Microservice architecture is a common architecture pattern that favors small services that’s independantly deployable which communicates with each other most often with a HTTP api. This architecture pattern has been very popular in our industry and is heavily favoured in opposition to build big monolithic systems that are hard to develop in cooperation and deploy. However the microservice architecture pattern does come with some downsides - it’s a lot harder to understand the communication model, i.e which services is comminicating with which service. And it’s a lot harder and daunting to find out exactly where in the chain latency is introduced.

If these examples above are a tad bit too abstract think about the following scenarios:

Mapping a dependency graph for each service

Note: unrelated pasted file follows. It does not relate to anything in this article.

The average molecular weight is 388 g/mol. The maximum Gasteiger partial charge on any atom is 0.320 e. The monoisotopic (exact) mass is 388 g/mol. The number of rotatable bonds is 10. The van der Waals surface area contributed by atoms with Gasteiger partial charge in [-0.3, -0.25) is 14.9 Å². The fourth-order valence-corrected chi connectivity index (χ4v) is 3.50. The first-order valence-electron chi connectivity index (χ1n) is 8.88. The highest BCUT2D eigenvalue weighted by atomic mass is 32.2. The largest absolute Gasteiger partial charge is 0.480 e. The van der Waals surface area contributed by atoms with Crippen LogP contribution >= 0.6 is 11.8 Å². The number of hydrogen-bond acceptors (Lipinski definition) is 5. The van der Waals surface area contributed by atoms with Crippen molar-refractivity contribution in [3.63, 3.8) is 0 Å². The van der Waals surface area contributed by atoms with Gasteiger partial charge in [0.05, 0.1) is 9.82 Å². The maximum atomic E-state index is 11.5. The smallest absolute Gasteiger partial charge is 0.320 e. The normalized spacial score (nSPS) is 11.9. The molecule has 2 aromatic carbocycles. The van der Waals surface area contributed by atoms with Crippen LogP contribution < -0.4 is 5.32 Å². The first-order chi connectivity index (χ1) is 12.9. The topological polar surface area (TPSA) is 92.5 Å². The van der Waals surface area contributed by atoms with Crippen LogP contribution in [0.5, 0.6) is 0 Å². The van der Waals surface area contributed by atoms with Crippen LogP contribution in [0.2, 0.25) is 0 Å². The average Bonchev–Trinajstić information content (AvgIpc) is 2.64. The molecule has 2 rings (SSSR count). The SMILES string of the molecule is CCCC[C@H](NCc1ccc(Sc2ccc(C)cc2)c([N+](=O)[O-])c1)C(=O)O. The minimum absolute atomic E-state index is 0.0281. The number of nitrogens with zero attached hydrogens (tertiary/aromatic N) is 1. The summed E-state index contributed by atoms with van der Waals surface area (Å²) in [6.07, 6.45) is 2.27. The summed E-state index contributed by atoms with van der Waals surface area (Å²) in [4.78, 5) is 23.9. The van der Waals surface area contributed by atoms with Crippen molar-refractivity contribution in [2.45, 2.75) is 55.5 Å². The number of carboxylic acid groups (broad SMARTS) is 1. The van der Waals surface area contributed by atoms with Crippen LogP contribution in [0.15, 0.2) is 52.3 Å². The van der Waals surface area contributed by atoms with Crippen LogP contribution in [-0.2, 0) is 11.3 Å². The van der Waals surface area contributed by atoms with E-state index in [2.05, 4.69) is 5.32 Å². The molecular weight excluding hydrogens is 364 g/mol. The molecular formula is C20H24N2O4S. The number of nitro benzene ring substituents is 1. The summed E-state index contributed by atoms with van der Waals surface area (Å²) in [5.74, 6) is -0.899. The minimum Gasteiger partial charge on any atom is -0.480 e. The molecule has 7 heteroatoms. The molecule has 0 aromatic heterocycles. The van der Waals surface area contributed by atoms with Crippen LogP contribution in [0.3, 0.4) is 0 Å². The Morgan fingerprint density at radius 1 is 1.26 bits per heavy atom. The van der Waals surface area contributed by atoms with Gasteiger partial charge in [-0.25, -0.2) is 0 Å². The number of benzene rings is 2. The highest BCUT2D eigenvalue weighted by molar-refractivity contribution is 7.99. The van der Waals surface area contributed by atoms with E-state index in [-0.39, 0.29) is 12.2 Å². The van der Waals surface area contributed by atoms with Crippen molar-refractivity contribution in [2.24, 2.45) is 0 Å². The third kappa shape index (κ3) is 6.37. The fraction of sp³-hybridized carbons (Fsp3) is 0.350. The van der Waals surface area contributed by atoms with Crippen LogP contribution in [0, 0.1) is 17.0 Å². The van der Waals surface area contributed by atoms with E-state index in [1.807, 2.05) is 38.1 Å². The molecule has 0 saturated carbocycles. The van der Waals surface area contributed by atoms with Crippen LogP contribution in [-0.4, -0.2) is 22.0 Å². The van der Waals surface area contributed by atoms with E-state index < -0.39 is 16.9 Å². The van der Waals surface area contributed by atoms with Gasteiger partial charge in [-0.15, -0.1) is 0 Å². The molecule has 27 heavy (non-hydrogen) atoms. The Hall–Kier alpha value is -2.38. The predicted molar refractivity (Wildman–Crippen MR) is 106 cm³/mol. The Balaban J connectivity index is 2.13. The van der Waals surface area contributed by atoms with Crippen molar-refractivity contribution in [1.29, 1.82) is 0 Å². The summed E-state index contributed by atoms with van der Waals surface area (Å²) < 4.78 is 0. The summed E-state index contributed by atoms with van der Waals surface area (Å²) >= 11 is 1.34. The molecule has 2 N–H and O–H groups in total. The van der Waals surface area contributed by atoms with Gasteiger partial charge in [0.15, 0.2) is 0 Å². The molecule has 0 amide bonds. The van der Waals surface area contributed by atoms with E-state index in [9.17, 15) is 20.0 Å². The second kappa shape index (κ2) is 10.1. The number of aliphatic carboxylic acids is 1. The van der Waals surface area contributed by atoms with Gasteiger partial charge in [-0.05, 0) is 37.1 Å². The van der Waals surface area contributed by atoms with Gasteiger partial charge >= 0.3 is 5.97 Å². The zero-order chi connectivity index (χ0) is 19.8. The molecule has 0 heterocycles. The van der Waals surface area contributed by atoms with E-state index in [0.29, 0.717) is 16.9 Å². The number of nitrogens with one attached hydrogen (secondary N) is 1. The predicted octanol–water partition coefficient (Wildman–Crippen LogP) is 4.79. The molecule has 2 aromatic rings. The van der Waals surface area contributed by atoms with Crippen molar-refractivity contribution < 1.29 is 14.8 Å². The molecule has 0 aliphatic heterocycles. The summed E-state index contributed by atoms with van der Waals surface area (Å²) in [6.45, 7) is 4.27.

You have a lot of microservices and you want to map exactly which services your application depends on and/or you want to know exactly which services depends on your service. In a small environment this is a no-brainer but as your architecture grows to 100+ services it’s far from an easy task to map this dependency graph.

Finding out exactly where latency is introduced in your architecture
Let’s say you are doing a POST to /get-customer and intuitively you think the call is slower than it should be. Before starting to troubleshoot a couple of question arises in regards to this perceived latency:

  • When was the event and how long did it take?
  • Where did this happen?
  • Which event was it?
  • Is it an abnormal event?
  • Is the lantency a re-occuring issue or a one time thing?